[Dshield] Password Strength
isc.chris at gmail.com
Mon Oct 18 12:29:23 GMT 2004
Passphrases (the use of a phrase as opposed to a word to provide
verification of identity) are an excellent way to increase the
difficulty in cracking a password for several reasons.
A passphrase is much longer than a password, and therefore more
difficult to crack.
It is much easier for the average user to incorporate uppercase,
lowercase, numerical and special characters, increasing the difficulty
It's much easier for a user to passphrases (My3rdSecretPassphrase!)
than it is secure passwords (P at ssw0rd) so the user is much less likely
to write it down.
I've yet to see a dictionary of passphrases so the attacker is left
with only brute force as a method to crack the password, something
that in the 22 char passphrase above that includes uppercase,
lowercase, numerical and special characters would take quite a while.
If you're running a Windows (Active Directory) environment, to avoid
the issue of longer passwords being as easy or easier to crack than
shorter ones, just make sure that you set
'Do not store LAN Manager has value on next password change' to enabled.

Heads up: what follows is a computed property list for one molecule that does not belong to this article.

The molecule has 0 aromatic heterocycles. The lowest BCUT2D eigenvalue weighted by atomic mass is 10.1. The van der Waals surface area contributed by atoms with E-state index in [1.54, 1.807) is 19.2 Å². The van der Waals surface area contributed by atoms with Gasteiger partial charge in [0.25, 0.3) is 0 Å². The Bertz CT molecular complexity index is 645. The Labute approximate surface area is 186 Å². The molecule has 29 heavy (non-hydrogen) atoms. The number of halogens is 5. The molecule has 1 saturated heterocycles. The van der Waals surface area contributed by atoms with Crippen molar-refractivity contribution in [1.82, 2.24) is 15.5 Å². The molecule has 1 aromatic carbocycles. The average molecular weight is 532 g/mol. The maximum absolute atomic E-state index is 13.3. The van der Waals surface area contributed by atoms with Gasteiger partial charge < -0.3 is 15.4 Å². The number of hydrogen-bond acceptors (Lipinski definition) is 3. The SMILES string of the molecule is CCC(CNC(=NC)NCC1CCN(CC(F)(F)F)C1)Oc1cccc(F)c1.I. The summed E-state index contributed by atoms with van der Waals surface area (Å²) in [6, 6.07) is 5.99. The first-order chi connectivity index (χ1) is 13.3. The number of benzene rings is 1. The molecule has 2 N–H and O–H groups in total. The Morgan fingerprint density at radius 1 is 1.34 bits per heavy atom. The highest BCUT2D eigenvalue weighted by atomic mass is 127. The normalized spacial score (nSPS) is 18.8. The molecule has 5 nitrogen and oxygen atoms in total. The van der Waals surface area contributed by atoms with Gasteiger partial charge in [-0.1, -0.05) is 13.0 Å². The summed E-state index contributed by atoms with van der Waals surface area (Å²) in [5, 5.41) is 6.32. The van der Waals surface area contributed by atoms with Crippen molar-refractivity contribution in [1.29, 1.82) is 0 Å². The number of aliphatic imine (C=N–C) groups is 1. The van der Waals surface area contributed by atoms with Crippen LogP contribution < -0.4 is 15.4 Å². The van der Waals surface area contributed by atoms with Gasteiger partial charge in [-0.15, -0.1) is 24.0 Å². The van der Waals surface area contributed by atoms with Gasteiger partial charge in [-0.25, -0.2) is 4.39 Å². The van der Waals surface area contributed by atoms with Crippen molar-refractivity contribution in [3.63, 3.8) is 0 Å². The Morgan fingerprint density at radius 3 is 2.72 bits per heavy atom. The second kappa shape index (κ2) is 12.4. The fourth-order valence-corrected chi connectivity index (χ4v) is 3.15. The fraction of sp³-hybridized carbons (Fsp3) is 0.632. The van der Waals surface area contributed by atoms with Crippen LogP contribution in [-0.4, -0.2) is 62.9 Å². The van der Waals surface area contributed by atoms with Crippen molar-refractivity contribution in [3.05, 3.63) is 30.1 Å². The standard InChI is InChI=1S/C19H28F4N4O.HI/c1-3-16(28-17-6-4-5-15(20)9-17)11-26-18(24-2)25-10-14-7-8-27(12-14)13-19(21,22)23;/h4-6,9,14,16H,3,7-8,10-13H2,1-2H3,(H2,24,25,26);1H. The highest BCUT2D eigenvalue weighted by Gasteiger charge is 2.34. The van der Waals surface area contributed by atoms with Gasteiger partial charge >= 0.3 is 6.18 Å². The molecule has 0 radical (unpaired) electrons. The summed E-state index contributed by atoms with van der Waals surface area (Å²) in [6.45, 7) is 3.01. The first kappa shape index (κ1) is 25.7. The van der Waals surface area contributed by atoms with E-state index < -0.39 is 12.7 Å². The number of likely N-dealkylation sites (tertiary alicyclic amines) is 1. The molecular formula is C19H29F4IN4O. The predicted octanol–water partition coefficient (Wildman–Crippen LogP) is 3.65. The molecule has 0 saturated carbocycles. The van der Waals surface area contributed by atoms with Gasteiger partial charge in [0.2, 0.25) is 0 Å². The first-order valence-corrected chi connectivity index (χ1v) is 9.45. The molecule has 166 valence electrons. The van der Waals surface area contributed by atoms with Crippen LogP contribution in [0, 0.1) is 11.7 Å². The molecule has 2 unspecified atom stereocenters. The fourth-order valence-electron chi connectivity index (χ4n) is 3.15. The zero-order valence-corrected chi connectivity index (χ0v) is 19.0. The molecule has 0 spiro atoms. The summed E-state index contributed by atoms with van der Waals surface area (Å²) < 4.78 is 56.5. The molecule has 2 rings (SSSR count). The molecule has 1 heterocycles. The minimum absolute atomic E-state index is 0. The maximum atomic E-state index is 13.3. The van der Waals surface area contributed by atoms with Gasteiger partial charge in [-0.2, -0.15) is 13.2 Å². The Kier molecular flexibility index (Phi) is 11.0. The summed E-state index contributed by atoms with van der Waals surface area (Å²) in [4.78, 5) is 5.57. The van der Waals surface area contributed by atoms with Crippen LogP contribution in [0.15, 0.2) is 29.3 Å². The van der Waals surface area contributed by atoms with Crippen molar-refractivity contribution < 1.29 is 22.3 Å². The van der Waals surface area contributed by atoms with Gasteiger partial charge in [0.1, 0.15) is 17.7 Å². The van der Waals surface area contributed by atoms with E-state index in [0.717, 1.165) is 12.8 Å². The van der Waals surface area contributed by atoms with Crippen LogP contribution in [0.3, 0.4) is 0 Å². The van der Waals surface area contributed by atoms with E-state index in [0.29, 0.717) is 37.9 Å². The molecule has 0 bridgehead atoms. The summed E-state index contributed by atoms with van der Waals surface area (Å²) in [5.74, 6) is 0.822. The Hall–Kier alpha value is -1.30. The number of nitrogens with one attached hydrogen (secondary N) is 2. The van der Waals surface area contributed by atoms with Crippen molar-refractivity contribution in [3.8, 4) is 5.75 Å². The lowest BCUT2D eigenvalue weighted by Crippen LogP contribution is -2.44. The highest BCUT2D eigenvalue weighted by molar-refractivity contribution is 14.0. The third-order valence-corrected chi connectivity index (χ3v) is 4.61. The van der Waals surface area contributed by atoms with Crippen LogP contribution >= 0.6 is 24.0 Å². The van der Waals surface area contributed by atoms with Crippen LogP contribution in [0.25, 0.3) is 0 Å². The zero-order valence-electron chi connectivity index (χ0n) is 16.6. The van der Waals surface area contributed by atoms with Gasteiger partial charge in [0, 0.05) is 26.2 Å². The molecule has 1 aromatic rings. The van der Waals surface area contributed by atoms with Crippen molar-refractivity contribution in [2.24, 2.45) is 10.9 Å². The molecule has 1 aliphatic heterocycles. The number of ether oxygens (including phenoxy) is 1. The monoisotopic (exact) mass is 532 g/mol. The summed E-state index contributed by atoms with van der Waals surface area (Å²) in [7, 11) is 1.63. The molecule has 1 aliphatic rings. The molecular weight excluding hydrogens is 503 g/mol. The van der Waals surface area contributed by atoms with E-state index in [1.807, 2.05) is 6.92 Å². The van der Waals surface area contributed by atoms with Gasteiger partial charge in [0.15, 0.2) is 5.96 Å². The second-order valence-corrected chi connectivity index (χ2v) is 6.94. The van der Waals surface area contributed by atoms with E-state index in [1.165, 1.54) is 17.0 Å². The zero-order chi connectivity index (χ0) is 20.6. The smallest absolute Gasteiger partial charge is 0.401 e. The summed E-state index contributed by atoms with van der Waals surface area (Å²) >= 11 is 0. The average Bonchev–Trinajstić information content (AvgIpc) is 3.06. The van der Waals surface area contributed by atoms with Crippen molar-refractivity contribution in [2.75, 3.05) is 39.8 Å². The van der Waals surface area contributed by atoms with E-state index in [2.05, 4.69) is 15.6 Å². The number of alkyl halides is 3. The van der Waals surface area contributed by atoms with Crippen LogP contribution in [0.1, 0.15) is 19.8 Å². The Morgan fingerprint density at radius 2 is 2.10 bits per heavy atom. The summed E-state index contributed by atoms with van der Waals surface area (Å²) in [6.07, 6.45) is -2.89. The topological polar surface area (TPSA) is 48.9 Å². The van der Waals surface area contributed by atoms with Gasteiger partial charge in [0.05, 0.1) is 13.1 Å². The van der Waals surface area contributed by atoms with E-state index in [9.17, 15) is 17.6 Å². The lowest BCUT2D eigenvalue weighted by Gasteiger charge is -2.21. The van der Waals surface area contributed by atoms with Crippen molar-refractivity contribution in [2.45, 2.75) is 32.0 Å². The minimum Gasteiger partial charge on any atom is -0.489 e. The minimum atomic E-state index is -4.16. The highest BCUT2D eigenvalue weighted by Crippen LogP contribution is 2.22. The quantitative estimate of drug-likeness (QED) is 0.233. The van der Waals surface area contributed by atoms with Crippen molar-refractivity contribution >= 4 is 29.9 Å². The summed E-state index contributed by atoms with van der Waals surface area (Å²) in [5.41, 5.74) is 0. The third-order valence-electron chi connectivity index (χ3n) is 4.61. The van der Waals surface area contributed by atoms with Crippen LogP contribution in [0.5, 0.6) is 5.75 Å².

Some very old apps including any third party app that -needs- a LM
password will fail if that option is set, so be careful. Also, if you
set that option in a working domain, all users will required to change
thier password on the next login.
That option is available in 2003, and I -believe- it is available in
2000 as well. I could be wrong though.
On Mon, 18 Oct 2004 11:56:32 +0100, Jorge Fernandes
<jorgefernandes at cmvm.pt> wrote:
> Since we're talking about password length/strength I'd like your opinion
> on Robert Hensing's article:
> "Why you shouldn't be using passwords of any kind on your Windows
> networks . . . ":
> With the corrections he made on his main page:
> It concerns the use of pass-phrases instead of passwords and I would
> really appreciate your thoughts on the subject.
> Best Regards
> Jorge Fernandes
We are ready for any unforeseen event that may or may not occur.
Dan Quayle 9/22/90
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